Monday, November 13, 2017

An Ugly Week for Craft Beer

It's been a rough week for Portland-area craft beer fans. We learned a few days ago that Amnesia Brewing will close in a few weeks. On Saturday, The Commons greeted patrons for the last time on Southeast Belmont. Today, Widmer announced big changes at its Gasthaus Pub.

These are local signs that the industry is slowing down, which has been widely reported in numerous places this year. Double-digit growth that gave breweries the confidence to invest in new locations and expanded brewing capacities is flattening. Alarms are going off.

I first visited Amnesia years ago when it was on Mississippi Avenue. This was pre-trendy Mississippi and Amnesia was a destination. The pub was grubby and the food list dank, but the beer and maybe the patio was good enough to draw regular crowds.

For reasons of their own, Amnesia's owners decided to let go of the space on Mississippi and move to Washougal in 2014.. My recollection is they wanted a larger production space so they could make more beer, much of it to be sold in packaged form. They also wanted out of rent increases.

It didn't pan out. The Washougal pub was a work in progress. I visited a couple of times and found the food and service sketchy. In theory, the pub should have been able to attract a following in that underserved area. That apparently never happened.

If they truly hoped to make a living selling packaged beer in Vancouver and across the river in Portland, they were delusional. Amnesia's beers were decent enough. But they were lost in the flood of packaged beer that found its way onto area shelves in recent years. The market for their beer collapsed.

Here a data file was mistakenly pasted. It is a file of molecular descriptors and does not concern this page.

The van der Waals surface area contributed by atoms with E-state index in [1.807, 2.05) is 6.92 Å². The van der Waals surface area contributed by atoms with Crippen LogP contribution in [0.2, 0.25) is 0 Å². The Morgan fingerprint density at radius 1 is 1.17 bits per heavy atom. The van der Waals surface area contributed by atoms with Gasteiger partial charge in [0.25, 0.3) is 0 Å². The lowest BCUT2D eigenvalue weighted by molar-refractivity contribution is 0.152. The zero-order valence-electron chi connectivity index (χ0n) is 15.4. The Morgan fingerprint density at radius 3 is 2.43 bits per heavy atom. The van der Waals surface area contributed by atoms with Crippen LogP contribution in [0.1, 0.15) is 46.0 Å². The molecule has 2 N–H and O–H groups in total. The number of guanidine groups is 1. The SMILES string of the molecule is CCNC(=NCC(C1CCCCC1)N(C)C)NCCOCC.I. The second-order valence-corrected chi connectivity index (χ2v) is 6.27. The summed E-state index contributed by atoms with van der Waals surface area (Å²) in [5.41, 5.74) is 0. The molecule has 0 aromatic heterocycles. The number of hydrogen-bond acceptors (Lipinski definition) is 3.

Earlier this year, The New School reported that Amnesia was for sale and looking for contract brewing partners. They had unused capacity. Many were shocked. Amnesia's owners and others denied the story. But the evidence was clear. They were just hoping to buy some time.

It's tough to know all that went into this failure. Amnesia, even when it was on this side of the river, was not a particularly well-run operation. As it struggled in Washougal, Stormbreaker moved into the former Amnesia space on Mississippi and built a solid following of its own. Sometimes, a prime location is the most important thing a business, any business, can have.

The Commons
A flock of local fans descended on The Commons as it's final day approached. Looking at social media posts, it appears the place was packed for much of the afternoon and evening on Saturday. Then, all the laughter and fun came to an end, at least for now.

The story has a lot in common with what happened at Amnesia. Except that The Commons always made excellent, interesting beers. They developed a strong following with those beers, but it was never a mainstream following. The beers appealed to a niche audience.

Nonetheless, they reached the point where they could not keep up with the demand for their beer from their leased space on Southeast Stephens. Owner Mike Wright concluded that a larger production brewery and pub space were the keys to continued growth.

He subsequently bought a building on Southeast Belmont and spent a boatload of money installing a larger production system. A significantly bigger pub space was part of the bargain and patrons initially reveled in the openness of the new place.

Of course, it didn't work out. Demand for The Commons' niche beers in distribution flattened. The new pub space, not as warm or intimate as the place on Stephens, failed to bring in the additional business that would have justified the investment. Construction in the area around in the area around the pub almost certainly contributed to that.

Wright has said the demise of The Commons was the result of cash flow problems. Indeed. Like many in the industry, he believed wild growth would continue. It was a mirage. He incurred a pile of debt to buy and renovate a building. The debt led to cash flow problems and collapse of the business.

Modern Times is leasing the vacated space. That's good news for Wright, who will now collect rent. The Modern Times approach will be substantially different on several counts. For his part, Wright will likely restart The Commons on a smaller scale down the road. We shall see.